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An external hard dive is showing full though it has a small number of visible files. First we'll look for hidden files.

I've a Windows 7 PC. My browser is IE 9. I'm using an external hard drive to backup files and hold files from a previous personal computer. My computer page which shows the various drives inaccurately shows my 750 GB external hard drive is full. Though I've added up all the files and there's only 70 GB on it. I deleted 10 GB of duplicate files and it still reads "full" with only a few MB available.

In this excerpt from Answercast #97 I look at a hard drive that is mysteriously showing full. Perhaps it's hidden files.

External hard dive is full

So there are a number of things that could be going on here.

The first thing that comes to mind is: have you ever emptied your Recycle bin?

When you delete files, by default they often get placed into a Recycle bin. What that means is the file is not physically deleted; the space is not immediately freed. It's placed in this Recycle bin in case you change your mind later. You can then go back there and undelete the file from the Recycle bin. It's only when you empty the Recycle bin that the files are permanently deleted and the space they take up is completely released back to the system.

So, first thing I would have you do is - empty your Recycle bin.

Look for hidden files

Second thing I would have you do is, in Windows Explorer, uncheck the option that says "Don't display hidden files" or to put it the other way, make sure that hidden files are being displayed.

My guess is that there's actually a lot more on that external hard drive than you think and that those files are what's taking up all that space. Make sure that option is turned off so that Windows Explorer will make all those files visible.

There's a bunch of files that are hidden by default in Windows and depending on how that hard drive was filled originally, with whatever it was filled with, it is very possible there's a bunch of stuff on there.

What's taking up space

Finally the other thing that I'm going to throw at you is an article I wrote a while back called, "Where's my disk space going?"

That article references a tool called TreeSize, which will allow you to actually see where, on that hard drive, that space is being taken up - which folder has all of these files that are taking up so much space.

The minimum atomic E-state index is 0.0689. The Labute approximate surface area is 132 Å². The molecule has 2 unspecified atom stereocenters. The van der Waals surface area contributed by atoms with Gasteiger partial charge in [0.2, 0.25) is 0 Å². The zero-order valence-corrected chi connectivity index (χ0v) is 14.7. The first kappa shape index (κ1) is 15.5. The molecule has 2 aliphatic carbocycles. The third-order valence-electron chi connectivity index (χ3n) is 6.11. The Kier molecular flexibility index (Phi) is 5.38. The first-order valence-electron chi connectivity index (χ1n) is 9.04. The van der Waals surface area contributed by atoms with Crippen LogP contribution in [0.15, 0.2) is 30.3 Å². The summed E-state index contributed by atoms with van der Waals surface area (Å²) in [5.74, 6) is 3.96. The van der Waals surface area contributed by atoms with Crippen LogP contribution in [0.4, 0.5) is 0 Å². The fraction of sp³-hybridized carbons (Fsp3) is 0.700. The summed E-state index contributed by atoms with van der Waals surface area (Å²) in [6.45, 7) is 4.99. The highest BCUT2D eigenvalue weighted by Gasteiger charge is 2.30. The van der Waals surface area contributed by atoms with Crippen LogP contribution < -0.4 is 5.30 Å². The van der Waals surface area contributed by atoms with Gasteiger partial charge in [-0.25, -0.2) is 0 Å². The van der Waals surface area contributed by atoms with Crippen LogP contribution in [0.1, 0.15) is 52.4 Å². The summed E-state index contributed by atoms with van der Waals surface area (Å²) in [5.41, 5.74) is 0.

Even if you don't turn on the view hidden files option in Windows Explorer, Tree Size is going to show you all of those folders that it can find on that hard drive. My guess, like I said earlier, is that there's a bunch more on that hard drive that you didn't realize was there.

Using Tree Size, you can identify where that all that space is going and then take the appropriate action depending on what you find.

(Transcript lightly edited for readability.)

End of Answercast 97 Back to - Audio Segment

Article C6346 - March 11, 2013 « »

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Leo Leo A. Notenboom has been playing with computers since he was required to take a programming class in 1976. An 18 year career as a programmer at Microsoft soon followed. After "retiring" in 2001, Leo started Ask Leo! in 2003 as a place for answers to common computer and technical questions. More about Leo.

Not what you needed?

Mark J
March 11, 2013 2:07 PM

Other things that also takes up space on your computer are temporary (temp) files and temporary Internet files. If you run a utility like CCleaner, it can identify and delete these file as well as emptying out your recycle bin. CCleaner - Windows Cleaning Tool

Karl T
March 11, 2013 2:37 PM

I agree with Mark J CCleaner is a great tool for cleaning your history/cache, CCleaner cleans stuff that the windows built in History/cache cleaner don't clean.

Although i would keep away from the Registry cleaner part of it, 2 dead computers, no backups and no reinstall disk taught me a lesson about using Registry cleaners.

Backups good, registry cleaners bad.

Rick Norton
March 12, 2013 9:24 AM

I don't know about the latest operating systems, but "back in the day" there was a fairly small limit on the number of directory entries allowed in the root directory. Back then you could get a "disk full" message with a small portion of the disk actually used. I think the number was something like 252 entries. Again, I don't know about Win 7 and NTFS limits.

Reverend Jim
March 12, 2013 9:28 AM

A very easy way to find the space used by hidden files is to open a command shell, locate to the directory root and type

dir /a:h /s

This will list all of the hidden files, their individual sizes, and the total space for all hidden files.

March 12, 2013 10:19 AM

Check on how the hard drive is formatted / partitioned.
I bought a new LaCie 2Tb drive which only showed 500Gb. The problem was that it had been auto formatted with a hidden 1.5Tb partition.

March 13, 2013 10:20 AM

I'm using XP Pro but this might work with Win7. Go to Control Panel, Computer Management, Disk Management and look at the disk in question to see if there are other partitions. If you fine any, find what's on them before doing anything. You might be surprised.

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